Allotment #56: Isadora Labadie Smith

Thomas & Isadore Smith, Photo courtesy Sherrie Sutterfield.


Isadora Labadie Smith

Born: 8 July 1870  Died: 1948

In an interview from 1937, Isadora Smith states that her mother’s name was Susan Bigleg, but that she knew “nothing of her life, as she died as I was born and I was taken and reared by my grandparents.” Isadora’s father was Charles Labadie, and her paternal grandparents were Peter and Umilla Labadie.  Isadora was raised on their allotted lands on the north side of Miami. The following is a short excerpt about her life growing up as she remembered it:

“Before Grandpa chose his home at where North Miami now stands, he lived near Peoria on what is now called the Old Skye Place.  Here we did not have as nice a house as he built when we moved.  The home near Peoria was a log one, small but comfortable and I started to school at the old Peoria School House which I attended for some time but was sent from there to Haskell and later to Carlisle where I remained for three years without coming home.  The climate did not agree with me but I liked it and was afraid to come home.”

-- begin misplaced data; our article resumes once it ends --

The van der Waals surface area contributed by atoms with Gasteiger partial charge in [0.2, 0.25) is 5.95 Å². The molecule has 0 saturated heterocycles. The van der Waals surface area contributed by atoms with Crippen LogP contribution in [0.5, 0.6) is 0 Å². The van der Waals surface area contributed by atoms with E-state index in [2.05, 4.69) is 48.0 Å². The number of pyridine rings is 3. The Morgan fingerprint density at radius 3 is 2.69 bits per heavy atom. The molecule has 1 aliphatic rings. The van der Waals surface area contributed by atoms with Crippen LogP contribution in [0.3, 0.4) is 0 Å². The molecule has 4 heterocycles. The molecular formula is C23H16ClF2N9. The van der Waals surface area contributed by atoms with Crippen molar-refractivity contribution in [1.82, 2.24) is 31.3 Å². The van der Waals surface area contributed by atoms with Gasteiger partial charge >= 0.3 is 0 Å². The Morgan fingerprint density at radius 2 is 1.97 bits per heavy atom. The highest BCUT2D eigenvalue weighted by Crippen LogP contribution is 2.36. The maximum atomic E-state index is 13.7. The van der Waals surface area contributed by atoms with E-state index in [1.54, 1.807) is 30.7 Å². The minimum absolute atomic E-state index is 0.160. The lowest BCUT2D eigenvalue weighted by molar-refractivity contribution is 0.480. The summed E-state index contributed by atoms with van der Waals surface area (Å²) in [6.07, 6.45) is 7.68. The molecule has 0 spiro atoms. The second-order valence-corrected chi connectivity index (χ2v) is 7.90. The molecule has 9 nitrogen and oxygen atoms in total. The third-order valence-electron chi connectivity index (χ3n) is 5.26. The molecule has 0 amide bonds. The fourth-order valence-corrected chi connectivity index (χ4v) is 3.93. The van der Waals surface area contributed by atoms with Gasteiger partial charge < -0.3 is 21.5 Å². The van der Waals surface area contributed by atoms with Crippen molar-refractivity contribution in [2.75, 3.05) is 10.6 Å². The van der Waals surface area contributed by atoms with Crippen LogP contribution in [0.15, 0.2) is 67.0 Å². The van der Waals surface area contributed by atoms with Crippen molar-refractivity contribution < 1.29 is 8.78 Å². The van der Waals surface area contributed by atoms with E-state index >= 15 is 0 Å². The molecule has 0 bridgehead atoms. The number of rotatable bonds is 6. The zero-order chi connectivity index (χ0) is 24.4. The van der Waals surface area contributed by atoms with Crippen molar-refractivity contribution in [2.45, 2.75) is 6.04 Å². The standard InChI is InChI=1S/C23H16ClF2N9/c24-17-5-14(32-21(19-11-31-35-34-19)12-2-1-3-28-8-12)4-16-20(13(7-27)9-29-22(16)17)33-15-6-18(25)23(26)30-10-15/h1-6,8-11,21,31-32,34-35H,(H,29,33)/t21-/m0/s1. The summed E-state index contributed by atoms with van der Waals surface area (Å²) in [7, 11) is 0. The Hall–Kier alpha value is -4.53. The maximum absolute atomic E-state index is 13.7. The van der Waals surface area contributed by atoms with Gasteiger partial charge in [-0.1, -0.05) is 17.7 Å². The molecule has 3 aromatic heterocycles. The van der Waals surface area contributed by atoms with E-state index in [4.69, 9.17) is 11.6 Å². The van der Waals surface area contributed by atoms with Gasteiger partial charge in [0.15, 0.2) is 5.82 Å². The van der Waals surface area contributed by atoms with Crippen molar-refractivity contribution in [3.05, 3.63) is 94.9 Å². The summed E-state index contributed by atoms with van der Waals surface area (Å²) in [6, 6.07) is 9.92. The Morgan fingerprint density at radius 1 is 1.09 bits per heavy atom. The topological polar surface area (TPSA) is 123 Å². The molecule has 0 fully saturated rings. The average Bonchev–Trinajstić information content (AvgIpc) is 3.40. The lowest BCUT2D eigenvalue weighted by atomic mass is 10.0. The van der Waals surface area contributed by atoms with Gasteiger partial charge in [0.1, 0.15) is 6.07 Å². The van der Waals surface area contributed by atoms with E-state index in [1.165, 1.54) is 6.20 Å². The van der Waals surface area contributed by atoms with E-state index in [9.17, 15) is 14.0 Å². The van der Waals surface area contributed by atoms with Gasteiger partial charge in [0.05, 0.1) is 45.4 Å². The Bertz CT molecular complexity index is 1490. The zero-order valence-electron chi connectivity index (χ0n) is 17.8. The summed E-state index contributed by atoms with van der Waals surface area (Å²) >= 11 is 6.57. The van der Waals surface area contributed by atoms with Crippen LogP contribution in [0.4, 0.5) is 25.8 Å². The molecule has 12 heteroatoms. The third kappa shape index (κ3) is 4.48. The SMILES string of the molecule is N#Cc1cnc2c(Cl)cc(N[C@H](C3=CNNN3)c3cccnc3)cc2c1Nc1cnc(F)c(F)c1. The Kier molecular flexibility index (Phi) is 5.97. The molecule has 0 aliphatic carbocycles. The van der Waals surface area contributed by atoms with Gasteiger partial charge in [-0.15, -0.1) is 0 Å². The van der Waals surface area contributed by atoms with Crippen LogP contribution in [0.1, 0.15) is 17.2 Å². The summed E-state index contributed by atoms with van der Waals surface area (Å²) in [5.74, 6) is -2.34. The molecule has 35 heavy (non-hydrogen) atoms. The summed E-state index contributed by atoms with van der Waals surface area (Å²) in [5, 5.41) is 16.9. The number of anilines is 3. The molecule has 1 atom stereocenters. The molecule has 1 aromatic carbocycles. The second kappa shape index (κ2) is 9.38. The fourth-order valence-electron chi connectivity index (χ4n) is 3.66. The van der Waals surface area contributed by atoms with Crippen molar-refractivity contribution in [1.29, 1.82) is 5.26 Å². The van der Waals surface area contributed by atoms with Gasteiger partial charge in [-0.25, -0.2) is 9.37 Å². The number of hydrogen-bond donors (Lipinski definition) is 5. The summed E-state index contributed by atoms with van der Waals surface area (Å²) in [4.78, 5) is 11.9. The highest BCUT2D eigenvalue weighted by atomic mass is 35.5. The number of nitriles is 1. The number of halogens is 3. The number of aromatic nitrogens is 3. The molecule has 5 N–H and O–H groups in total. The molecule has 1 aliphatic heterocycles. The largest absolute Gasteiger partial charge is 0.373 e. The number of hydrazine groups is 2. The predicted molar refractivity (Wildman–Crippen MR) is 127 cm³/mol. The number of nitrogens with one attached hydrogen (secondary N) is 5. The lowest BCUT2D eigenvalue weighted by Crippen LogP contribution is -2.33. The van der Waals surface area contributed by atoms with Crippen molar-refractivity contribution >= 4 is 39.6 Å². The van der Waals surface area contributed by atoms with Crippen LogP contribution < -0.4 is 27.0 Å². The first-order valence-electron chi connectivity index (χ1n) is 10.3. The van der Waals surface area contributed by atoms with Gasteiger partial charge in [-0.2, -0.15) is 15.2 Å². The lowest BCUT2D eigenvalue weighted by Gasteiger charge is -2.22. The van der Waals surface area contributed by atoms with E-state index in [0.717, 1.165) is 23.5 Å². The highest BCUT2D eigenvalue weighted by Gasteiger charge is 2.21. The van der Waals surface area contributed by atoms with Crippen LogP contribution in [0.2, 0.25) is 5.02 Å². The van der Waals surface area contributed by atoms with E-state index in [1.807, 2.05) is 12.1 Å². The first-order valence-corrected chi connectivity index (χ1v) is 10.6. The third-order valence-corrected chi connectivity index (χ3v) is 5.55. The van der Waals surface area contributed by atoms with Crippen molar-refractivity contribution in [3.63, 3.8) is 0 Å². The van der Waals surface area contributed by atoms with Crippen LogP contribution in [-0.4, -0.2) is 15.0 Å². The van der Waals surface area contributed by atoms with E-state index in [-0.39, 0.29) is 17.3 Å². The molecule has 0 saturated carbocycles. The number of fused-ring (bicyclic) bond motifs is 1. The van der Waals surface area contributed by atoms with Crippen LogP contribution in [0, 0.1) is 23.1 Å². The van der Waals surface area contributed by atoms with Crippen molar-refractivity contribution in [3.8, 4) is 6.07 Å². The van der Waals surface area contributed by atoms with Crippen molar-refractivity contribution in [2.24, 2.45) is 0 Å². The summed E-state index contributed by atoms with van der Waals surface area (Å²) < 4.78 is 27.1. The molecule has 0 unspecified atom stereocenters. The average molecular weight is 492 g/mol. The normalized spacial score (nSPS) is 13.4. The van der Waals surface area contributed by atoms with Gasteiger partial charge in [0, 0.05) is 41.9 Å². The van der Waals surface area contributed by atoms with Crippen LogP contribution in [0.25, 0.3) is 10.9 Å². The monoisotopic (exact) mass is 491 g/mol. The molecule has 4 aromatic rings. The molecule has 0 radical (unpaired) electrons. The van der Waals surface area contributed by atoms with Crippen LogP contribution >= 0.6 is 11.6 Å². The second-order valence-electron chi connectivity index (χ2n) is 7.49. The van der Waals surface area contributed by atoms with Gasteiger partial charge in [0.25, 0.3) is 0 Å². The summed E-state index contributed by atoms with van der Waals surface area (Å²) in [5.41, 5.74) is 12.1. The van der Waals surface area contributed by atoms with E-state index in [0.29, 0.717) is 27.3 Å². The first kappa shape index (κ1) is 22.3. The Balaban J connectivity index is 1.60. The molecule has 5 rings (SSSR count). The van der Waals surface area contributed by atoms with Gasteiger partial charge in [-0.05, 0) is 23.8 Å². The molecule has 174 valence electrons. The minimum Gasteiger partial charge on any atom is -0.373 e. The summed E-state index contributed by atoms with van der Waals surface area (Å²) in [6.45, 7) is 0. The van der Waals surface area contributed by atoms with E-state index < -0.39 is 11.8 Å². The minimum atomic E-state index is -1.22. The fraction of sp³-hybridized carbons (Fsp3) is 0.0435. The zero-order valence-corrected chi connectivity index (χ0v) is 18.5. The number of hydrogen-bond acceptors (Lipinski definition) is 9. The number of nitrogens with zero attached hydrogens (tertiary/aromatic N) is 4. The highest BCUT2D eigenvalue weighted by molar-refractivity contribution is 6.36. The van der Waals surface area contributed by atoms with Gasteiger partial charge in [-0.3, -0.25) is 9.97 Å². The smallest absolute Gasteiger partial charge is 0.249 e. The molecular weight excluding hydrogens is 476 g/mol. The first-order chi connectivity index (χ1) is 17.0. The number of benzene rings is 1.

In 1893, Isadora married Thomas W. Smith, a Munsee Indian from Miami County, Kansas.  Isadora and Thomas lived on farmland allotted to their Labadie Family that is now the G. A. R. Cemetery in Miami.  Their children were Roth, Ella, Frank, Ralph, Arlice, Ruby, and Ruth.  Isadora’s daughters also went to boarding school while the boys helped their father on the farm.  Though they were quite successful at farming, the Smith family had their share of heartache.  By 1910, Isadora had given birth to eight children, but three had passed away.  Their first son died when he was just a toddler, around 1900.  Roth also died during childhood, at the age of 7.  The family suffered a terrible tragedy when their son Frank, who was a hemophiliac, was injured and died in a farming accident at 13 years old.

In 2000, the Miami Nation established their first cultural grounds on Isadora’s allotment.  The land served the community well as a place for language education through the Eewansaapita program and other community gatherings.